New Nanogenerator Transforms CO2 Into Electricity

By: | May 21st, 2024

Photo by Marek Piwnicki on Unsplash

Researchers from the University of Queensland’s Dow Center for Sustainable Engineering Innovation have created a generator that turns carbon dioxide (CO2) into electrical power. This advanced technology not only gives promise for reducing greenhouse gas emissions but also transforms CO2 into a valuable resource for producing electricity.

The nanogenerator is built by combining hexagonal boron nitride nanosheets and polyethyleneimine, which are already optimized for efficient ion separation and electricity generation. The structure allows for the effective capture of CO2 and transformation into electrical energy, which is inspired by biological ionics where energy conversion is driven by regulated ion transport.

This small, proof-of-concept nanogenerator is made of two components, including a polyamine gel used in industry to absorb CO2 and a boron nitrate skeleton to initiate a diffusion current from CO2, to generate electricity. This technology is said to go beyond mere carbon neutrality as it is carbon-negative, reducing CO2 levels in the environment while supplying power.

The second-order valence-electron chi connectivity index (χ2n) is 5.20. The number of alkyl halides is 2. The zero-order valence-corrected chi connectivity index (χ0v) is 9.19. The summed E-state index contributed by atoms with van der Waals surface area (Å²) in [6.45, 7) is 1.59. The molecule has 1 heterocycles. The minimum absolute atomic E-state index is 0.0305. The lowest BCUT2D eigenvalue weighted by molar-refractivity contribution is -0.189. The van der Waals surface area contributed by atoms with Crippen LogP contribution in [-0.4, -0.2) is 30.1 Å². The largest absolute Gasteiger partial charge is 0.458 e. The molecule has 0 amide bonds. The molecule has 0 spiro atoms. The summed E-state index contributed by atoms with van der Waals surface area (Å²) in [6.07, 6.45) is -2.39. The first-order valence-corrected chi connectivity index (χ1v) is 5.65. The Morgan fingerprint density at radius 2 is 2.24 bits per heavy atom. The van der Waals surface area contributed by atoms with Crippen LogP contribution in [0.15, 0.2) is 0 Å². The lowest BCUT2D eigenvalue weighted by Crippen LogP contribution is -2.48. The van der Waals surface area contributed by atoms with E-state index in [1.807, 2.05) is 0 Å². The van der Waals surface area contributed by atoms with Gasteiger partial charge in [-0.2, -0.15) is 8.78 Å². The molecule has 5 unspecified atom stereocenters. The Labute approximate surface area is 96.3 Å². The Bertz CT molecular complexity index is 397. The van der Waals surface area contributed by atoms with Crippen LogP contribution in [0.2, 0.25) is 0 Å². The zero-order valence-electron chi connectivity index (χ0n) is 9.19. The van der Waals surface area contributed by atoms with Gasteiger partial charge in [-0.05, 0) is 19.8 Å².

Researchers made the positive ions much larger than the negative ions. When they move at different speeds because of their different sizes, they generate a diffusion current, which can be amplified into electricity to power light bulbs or any electronic device.

To make this happen, scientists put the two components into a hydrogel with 90 percent water and cut them into 4-centimeter discs and small rectangles before letting them test in a sealed box pumped full of CO2.

Initial tests have shown the generator’s ability to power small electronic devices, researchers are working on ongoing developments aiming to enhance its efficiency and scalability. According to Professor Xiwang Zhang, the director of the Dow Centre, their goal is to integrate this generator into broader applications, including mobile devices and industrial systems integrated with CO2 capture technologies.

The Earth is warming more and more because the CO2 build-up is occurring as the world’s carbon-based fossil fuels are being burned, which also comes from the production of electricity. The University of Queensland’s development of the CO2-absorbing nanogenerator is a significant advancement in the field of sustainable energy. By CO2 for electricity generation, this technology can pave the way for new approaches to energy production and environmental preservation.

Ashton Henning

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